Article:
Girtin repeated this attractive composition in a studio watercolour that appears to date from around 1800 (TG1642). In the case of the closely related sketch Kirk Deighton, near Wetherby (TG1646), we can say with some confidence that it was used as the basis for a studio watercolour (TG1647), but this view of the river Wharfe at Wetherby exists in a second version that also appears to be by Girtin (TG1535). It is slightly wider, but, as the process of overlaying images of the two drawings demonstrates, although this sheet adopts a different palette – spoilt by what appears to be the discolouration of a fixitive – in other respects they are indistinguishable, all of which begs the question of which is the work made on the spot and which, therefore, is the replica produced in the studio. There are three other examples of Girtin producing replicas of his on-the-spot sketches at this date, and in two of the cases – Middleham Village, with the Castle Beyond (TG1508 and TG1620) and Chelsea Reach, Looking towards Battersea (TG1525 and TG1601) – there is evidence in the form of dates and watermarks that the versions found in the Whitworth Book of Drawings postdate the on-the-spot sketch by at least a year. In this case, however, there is no clear indication of which drawing was made from nature, but one must be a copy and I suspect it is the other version (TG1535) that is the replica, and I would point to the inclusion of decorative details such as the five gulls circling the bridge as well as a more careful application of colour. In fact, the colouring of this study, as well as the other sketches made in and around Wetherby (TG1645 and TG1646), is quite crude in places, and it lacks the inventive pattern-making that I associate with Girtin’s work on the spot. Indeed, at one time I seriously considered the possibility that the washes of colour on similar sketches were added subsequently to an outline drawing by another hand – and, given that the artist’s brother had access to the ‘Sketches’ left behind in the studio at his death, it is not impossible that it was he who was responsible in an effort to make the works more saleable. However, the same argument can be made in favour of Girtin’s authorship, and I now suspect that the colouring was added by him in the studio to an on-the-spot outline drawing to enhance the impression of a sketch worked from nature, something that might have had an extra appeal to supportive collectors. In which case, could it be that having found a purchaser, Girtin then made a replica of his own sketch that might subsequently be used to produce studio watercolours, meaning that the ‘original’ sketch – possibly this work – was not necessarily employed as the basis for TG1642? This is hardly a watertight case, but perhaps the more important point is that the difficulties we have in distinguishing the replica from the on-the-spot study tell us a lot about Girtin’s pioneering role in the commodification of the sketch at this date.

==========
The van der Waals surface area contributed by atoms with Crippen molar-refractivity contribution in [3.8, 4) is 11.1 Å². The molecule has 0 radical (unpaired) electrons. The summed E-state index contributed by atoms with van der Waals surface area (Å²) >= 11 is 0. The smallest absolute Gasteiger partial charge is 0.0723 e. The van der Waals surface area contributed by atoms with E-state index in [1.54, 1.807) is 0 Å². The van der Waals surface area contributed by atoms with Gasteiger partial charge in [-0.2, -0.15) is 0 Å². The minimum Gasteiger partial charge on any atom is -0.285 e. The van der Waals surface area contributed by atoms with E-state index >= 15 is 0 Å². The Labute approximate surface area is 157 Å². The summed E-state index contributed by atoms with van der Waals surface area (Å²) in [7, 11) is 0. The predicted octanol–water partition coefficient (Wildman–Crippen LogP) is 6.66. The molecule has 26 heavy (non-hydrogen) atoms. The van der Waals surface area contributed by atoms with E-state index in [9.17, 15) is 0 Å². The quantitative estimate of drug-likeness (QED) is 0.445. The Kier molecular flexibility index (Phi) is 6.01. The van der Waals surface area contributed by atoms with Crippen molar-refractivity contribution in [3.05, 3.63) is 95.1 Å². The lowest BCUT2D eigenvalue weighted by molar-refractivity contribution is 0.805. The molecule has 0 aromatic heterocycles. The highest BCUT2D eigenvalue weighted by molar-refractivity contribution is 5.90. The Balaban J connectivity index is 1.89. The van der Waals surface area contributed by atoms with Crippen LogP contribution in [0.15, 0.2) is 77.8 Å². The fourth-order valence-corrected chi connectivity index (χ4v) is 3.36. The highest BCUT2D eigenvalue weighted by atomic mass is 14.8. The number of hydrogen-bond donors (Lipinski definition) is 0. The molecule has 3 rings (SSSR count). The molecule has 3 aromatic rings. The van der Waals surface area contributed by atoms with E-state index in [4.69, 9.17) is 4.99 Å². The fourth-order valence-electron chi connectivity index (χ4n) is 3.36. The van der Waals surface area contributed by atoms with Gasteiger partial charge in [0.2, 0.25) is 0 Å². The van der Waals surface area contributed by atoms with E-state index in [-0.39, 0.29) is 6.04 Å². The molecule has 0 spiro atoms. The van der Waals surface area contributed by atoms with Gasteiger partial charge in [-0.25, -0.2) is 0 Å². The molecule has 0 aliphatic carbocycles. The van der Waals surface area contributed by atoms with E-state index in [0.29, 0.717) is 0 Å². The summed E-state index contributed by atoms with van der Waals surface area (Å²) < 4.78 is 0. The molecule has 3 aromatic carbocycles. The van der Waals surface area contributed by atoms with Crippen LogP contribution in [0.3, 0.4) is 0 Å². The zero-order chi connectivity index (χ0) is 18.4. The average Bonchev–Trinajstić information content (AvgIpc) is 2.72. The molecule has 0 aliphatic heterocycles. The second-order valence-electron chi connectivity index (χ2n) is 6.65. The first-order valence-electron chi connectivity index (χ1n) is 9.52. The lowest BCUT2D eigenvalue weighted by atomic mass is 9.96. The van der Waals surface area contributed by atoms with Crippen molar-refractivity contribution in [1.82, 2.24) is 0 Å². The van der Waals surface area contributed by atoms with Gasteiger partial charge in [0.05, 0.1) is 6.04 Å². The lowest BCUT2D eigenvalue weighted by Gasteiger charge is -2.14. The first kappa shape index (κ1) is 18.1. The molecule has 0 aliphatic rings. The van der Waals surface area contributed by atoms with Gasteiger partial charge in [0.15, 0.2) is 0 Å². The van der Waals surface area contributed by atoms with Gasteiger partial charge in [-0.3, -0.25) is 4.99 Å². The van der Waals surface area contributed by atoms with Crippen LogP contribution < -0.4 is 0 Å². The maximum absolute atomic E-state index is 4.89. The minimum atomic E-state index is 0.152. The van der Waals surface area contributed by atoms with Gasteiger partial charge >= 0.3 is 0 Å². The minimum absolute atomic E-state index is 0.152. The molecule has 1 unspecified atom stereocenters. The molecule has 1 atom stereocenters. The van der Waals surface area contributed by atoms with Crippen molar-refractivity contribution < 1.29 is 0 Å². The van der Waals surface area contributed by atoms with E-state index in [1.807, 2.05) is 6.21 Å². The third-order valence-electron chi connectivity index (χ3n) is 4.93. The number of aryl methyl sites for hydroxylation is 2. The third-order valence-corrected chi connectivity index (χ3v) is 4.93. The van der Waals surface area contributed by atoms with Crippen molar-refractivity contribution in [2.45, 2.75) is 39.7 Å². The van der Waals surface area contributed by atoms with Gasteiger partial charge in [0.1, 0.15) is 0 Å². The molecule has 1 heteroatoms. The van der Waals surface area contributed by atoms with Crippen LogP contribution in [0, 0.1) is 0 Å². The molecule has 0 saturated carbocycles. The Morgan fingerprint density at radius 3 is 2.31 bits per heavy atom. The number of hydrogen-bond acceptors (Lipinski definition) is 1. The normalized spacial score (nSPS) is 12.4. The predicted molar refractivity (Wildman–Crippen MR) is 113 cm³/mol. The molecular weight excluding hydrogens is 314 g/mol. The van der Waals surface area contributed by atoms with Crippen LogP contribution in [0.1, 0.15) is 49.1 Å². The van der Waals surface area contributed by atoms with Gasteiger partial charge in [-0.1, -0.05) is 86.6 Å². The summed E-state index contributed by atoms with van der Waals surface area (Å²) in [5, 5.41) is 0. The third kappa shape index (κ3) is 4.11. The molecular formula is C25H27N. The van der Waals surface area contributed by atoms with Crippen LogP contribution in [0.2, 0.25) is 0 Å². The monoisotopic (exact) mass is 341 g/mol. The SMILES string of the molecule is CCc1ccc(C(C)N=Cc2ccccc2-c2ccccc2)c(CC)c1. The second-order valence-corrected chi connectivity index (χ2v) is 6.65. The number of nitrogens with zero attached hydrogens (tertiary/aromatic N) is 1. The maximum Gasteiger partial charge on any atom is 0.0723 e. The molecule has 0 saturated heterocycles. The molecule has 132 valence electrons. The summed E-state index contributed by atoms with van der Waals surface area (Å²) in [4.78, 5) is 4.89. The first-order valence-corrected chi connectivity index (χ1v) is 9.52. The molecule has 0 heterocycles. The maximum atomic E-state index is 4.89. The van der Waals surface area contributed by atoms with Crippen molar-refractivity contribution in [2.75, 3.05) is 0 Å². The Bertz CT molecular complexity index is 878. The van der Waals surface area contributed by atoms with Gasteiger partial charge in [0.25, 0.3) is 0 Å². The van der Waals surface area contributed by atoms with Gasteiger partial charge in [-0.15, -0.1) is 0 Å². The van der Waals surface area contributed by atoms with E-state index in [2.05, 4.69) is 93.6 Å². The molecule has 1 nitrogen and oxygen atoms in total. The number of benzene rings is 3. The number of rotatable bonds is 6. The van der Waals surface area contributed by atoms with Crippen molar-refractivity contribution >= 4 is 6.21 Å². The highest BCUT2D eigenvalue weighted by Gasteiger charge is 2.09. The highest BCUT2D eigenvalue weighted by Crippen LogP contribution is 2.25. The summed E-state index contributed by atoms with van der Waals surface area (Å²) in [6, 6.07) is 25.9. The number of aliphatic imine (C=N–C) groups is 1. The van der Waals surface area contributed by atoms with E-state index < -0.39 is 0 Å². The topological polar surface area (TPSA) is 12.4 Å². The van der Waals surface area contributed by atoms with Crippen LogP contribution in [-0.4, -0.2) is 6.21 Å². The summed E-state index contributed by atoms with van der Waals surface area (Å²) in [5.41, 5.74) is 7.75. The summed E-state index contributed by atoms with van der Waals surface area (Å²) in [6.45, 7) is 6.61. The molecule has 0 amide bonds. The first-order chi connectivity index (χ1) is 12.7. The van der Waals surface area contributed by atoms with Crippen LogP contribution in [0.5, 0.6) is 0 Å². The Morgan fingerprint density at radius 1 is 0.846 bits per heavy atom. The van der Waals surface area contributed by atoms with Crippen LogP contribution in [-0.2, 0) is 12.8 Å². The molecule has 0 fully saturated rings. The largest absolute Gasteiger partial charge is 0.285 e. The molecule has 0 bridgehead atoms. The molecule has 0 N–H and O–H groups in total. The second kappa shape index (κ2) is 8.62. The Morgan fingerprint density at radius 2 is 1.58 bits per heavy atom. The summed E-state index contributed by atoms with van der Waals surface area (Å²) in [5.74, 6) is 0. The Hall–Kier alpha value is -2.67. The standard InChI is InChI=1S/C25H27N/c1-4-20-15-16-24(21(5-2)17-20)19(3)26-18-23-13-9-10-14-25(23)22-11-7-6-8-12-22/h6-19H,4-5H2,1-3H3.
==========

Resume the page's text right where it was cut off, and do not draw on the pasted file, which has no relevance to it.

(?) 1800

Wetherby Mills

TG1645

(?) 1800

Kirk Deighton, near Wetherby

TG1646

1799 - 1800

Knaresborough, from the North West

TG1539

1799 - 1800

Knaresborough, Looking across Bilton Banks

TG1542

1799 - 1800

Buildings on the River Nidd, near Knaresborough

TG1589

1799 - 1800

Spofforth, with the Tower of All Saints Church

TG1586

1799 - 1800

Cottages at Hawes, from Gayle Beck

TG1508a

1799 - 1800

Chelsea Reach, Looking towards Battersea

TG1525

1799 - 1800

Chelsea Reach, Looking towards Battersea

TG1525

(?) 1801

Chelsea Reach, Looking towards Battersea

TG1601

(?) 1800

Wetherby Bridge and Mills, Looking across the Weir

TG1642

(?) 1800

Kirk Deighton, near Wetherby

TG1646

1800

Kirk Deighton, near Wetherby

TG1647

(?) 1800

Wetherby Bridge and Mills, Looking across the Weir

TG1535

1799

Middleham Village, with the Castle Beyond

TG1508

(?) 1801

Middleham Village, with the Castle Beyond

TG1620

1799 - 1800

Chelsea Reach, Looking towards Battersea

TG1525

(?) 1801

Chelsea Reach, Looking towards Battersea

TG1601

(?) 1800

Wetherby Bridge and Mills, Looking across the Weir

TG1535

(?) 1800

Wetherby Mills

TG1645

(?) 1800

Kirk Deighton, near Wetherby

TG1646

(?) 1800

Wetherby Bridge and Mills, Looking across the Weir

TG1642

by Greg Smith

Place depicted

Footnotes

  1. 1 Details are transcribed in the Documents section of the Archive (1804 – Item 1).